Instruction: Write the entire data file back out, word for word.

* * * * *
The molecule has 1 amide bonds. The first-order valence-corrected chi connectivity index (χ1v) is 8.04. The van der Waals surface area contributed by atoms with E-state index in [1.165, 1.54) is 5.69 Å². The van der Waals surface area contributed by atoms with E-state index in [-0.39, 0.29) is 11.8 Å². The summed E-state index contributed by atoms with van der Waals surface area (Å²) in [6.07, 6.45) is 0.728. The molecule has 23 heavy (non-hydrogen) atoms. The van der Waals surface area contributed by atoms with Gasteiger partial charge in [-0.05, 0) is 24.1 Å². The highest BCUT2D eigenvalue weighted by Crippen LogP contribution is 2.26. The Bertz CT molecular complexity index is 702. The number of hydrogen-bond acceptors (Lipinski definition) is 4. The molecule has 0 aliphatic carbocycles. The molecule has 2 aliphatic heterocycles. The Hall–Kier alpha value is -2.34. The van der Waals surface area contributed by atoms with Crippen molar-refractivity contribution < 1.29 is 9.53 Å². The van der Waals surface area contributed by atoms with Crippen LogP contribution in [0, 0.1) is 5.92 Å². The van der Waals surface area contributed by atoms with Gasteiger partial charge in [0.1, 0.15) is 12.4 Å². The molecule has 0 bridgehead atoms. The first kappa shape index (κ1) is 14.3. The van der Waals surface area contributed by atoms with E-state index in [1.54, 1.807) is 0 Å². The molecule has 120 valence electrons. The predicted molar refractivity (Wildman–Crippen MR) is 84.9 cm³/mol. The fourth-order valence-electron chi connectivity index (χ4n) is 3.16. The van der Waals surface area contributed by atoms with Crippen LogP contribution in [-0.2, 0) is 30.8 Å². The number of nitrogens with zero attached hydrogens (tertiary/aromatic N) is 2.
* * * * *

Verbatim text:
The molecule has 1 amide bonds. The first-order valence-corrected chi connectivity index (χ1v) is 8.04. The van der Waals surface area contributed by atoms with E-state index in [1.165, 1.54) is 5.69 Å². The van der Waals surface area contributed by atoms with E-state index in [-0.39, 0.29) is 11.8 Å². The summed E-state index contributed by atoms with van der Waals surface area (Å²) in [6.07, 6.45) is 0.728. The molecule has 23 heavy (non-hydrogen) atoms. The van der Waals surface area contributed by atoms with Gasteiger partial charge in [-0.05, 0) is 24.1 Å². The highest BCUT2D eigenvalue weighted by Crippen LogP contribution is 2.26. The Bertz CT molecular complexity index is 702. The number of hydrogen-bond acceptors (Lipinski definition) is 4. The molecule has 0 aliphatic carbocycles. The molecule has 2 aliphatic heterocycles. The Hall–Kier alpha value is -2.34. The van der Waals surface area contributed by atoms with Crippen molar-refractivity contribution < 1.29 is 9.53 Å². The van der Waals surface area contributed by atoms with Crippen LogP contribution in [0, 0.1) is 5.92 Å². The van der Waals surface area contributed by atoms with Gasteiger partial charge in [0.1, 0.15) is 12.4 Å². The molecule has 0 bridgehead atoms. The first kappa shape index (κ1) is 14.3. The van der Waals surface area contributed by atoms with E-state index in [1.54, 1.807) is 0 Å². The molecule has 120 valence electrons. The predicted molar refractivity (Wildman–Crippen MR) is 84.9 cm³/mol. The fourth-order valence-electron chi connectivity index (χ4n) is 3.16. The van der Waals surface area contributed by atoms with Crippen LogP contribution in [-0.2, 0) is 30.8 Å². The number of nitrogens with zero attached hydrogens (tertiary/aromatic N) is 2.